MySQL 5.7 Reference Manual Including MySQL NDB Cluster 7.5 and NDB Cluster 7.6

5.1.7 Server System Variables

The MySQL server maintains many system variables that affect its operation. Most system variables can be set at server startup using options on the command line or in an option file. Most of them can be changed dynamically at runtime using the SET statement, which enables you to modify operation of the server without having to stop and restart it. Some variables are read-only, and their values are determined by the system environment, by how MySQL is installed on the system, or possibly by the options used to compile MySQL. Most system variables have a default value, but there are exceptions, including read-only variables. You can also use system variable values in expressions.

At runtime, setting a global system variable value requires the SUPER privilege. Setting a session system variable value normally requires no special privileges and can be done by any user, although there are exceptions. For more information, see Section, “System Variable Privileges”

There are several ways to see the names and values of system variables:

This section provides a description of each system variable. For a system variable summary table, see Section 5.1.4, “Server System Variable Reference”. For more information about manipulation of system variables, see Section 5.1.8, “Using System Variables”.

For additional system variable information, see these sections:


Some of the following variable descriptions refer to enabling or disabling a variable. These variables can be enabled with the SET statement by setting them to ON or 1, or disabled by setting them to OFF or 0. Boolean variables can be set at startup to the values ON, TRUE, OFF, and FALSE (not case-sensitive), as well as 1 and 0. See Section, “Program Option Modifiers”.

Some system variables control the size of buffers or caches. For a given buffer, the server might need to allocate internal data structures. These structures typically are allocated from the total memory allocated to the buffer, and the amount of space required might be platform dependent. This means that when you assign a value to a system variable that controls a buffer size, the amount of space actually available might differ from the value assigned. In some cases, the amount might be less than the value assigned. It is also possible for the server to adjust a value upward. For example, if you assign a value of 0 to a variable for which the minimal value is 1024, the server sets the value to 1024.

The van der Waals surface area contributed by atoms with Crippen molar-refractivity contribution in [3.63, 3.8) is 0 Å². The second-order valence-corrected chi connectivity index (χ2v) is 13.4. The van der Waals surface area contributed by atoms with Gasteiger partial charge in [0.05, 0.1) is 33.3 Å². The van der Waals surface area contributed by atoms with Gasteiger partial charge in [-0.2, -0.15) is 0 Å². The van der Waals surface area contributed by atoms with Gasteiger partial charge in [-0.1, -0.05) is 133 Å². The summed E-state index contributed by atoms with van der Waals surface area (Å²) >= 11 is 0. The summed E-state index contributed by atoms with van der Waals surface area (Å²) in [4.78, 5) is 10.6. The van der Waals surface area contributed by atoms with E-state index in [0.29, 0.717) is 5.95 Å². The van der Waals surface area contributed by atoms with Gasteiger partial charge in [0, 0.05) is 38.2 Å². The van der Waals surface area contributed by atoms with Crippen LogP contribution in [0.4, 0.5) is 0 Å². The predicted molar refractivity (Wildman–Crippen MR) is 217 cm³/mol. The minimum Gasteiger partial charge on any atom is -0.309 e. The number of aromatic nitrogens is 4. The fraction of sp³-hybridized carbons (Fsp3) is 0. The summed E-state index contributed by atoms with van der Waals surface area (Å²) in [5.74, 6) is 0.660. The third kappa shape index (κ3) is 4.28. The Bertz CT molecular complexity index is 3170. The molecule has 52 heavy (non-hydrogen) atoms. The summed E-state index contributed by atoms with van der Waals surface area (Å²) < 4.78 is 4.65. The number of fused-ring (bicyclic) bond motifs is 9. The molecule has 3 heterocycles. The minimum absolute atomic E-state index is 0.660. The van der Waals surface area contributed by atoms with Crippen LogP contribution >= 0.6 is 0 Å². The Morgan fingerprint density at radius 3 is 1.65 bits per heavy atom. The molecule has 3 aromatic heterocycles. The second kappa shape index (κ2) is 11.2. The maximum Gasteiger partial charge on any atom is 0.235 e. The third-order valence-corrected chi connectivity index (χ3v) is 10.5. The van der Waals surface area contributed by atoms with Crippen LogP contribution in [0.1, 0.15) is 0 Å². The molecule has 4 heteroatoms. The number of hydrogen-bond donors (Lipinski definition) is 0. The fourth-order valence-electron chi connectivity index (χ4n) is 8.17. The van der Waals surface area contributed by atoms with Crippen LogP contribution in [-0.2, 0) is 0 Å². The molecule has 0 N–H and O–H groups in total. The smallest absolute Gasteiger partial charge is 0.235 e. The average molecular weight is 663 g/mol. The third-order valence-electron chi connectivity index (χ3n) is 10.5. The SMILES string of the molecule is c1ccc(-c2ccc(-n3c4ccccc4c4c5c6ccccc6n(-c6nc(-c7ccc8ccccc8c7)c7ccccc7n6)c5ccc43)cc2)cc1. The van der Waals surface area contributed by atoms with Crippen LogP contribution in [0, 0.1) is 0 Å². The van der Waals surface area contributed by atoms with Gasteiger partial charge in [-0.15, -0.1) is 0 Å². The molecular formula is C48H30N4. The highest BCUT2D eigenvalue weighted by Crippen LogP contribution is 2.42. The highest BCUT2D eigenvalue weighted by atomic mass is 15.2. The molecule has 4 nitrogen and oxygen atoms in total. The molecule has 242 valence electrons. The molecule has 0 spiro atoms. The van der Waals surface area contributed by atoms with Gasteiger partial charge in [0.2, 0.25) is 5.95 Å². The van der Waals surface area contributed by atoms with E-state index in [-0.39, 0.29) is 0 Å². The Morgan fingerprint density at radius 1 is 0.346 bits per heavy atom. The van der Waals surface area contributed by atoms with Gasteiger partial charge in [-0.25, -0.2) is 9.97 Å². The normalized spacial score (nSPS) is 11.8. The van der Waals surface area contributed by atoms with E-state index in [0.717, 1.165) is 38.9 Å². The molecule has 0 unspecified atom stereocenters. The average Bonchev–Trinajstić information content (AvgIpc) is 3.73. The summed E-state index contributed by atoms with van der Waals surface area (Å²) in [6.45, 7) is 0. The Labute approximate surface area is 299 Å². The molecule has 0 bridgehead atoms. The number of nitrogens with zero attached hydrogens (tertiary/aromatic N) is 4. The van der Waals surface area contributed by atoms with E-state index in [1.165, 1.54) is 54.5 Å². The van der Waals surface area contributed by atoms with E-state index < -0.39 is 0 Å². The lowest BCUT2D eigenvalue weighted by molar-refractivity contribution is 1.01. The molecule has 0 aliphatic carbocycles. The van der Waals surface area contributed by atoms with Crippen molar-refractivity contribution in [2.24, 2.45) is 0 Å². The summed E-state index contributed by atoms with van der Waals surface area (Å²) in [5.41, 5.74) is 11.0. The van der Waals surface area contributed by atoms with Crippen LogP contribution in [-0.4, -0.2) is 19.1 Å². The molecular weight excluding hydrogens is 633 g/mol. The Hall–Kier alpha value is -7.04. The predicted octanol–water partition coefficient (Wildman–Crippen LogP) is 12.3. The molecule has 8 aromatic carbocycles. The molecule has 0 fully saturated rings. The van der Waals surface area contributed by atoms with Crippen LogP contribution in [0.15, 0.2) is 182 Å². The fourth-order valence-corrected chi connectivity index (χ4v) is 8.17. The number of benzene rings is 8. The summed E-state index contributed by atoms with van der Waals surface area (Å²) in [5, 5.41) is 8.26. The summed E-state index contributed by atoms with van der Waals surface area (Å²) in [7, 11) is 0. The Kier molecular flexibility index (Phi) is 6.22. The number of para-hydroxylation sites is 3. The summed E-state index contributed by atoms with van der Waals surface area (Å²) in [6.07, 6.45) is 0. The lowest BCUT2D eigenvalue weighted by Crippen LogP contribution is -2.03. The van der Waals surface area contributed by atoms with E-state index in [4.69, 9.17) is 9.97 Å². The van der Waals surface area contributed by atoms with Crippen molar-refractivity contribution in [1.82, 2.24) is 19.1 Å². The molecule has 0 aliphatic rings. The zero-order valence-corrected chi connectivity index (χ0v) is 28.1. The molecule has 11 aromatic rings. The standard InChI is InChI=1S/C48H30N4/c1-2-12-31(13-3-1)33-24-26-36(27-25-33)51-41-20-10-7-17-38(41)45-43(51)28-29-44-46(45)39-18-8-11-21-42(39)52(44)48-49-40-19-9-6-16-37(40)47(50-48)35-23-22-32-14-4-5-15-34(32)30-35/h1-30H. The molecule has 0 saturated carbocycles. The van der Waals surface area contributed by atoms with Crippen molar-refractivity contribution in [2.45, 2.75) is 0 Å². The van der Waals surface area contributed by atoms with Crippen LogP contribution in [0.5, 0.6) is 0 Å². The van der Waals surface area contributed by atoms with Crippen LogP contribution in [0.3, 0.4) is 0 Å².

Values for buffer sizes, lengths, and stack sizes are given in bytes unless otherwise specified.


Some system variable descriptions include a block size, in which case a value that is not an integer multiple of the stated block size is rounded down to the next lower multiple of the block size before being stored by the server, that is to FLOOR(value) * block_size.

Example: Suppose that the block size for a given variable is given as 4096, and you set the value of the variable to 100000 (we assume that the variable's maximum value is greater than this number). Since 100000 / 4096 = 24.4140625, the server automatically lowers the value to 98304 (24 * 4096) before storing it.

In some cases, the stated maximum for a variable is the maximum allowed by the MySQL parser, but is not an exact multiple of the block size. In such cases, the effective maximum is the next lower multiple of the block size.

Example: A system variable's maxmum value is shown as 4294967295 (232-1), and its block size is 1024. 4294967295 / 1024 = 4194303.9990234375, so if you set this variable to its stated maximum, the value actually stored is 4194303 * 1024 = 4294966272.

Some system variables take file name values. Unless otherwise specified, the default file location is the data directory if the value is a relative path name. To specify the location explicitly, use an absolute path name. Suppose that the data directory is /var/mysql/data. If a file-valued variable is given as a relative path name, it is located under /var/mysql/data. If the value is an absolute path name, its location is as given by the path name.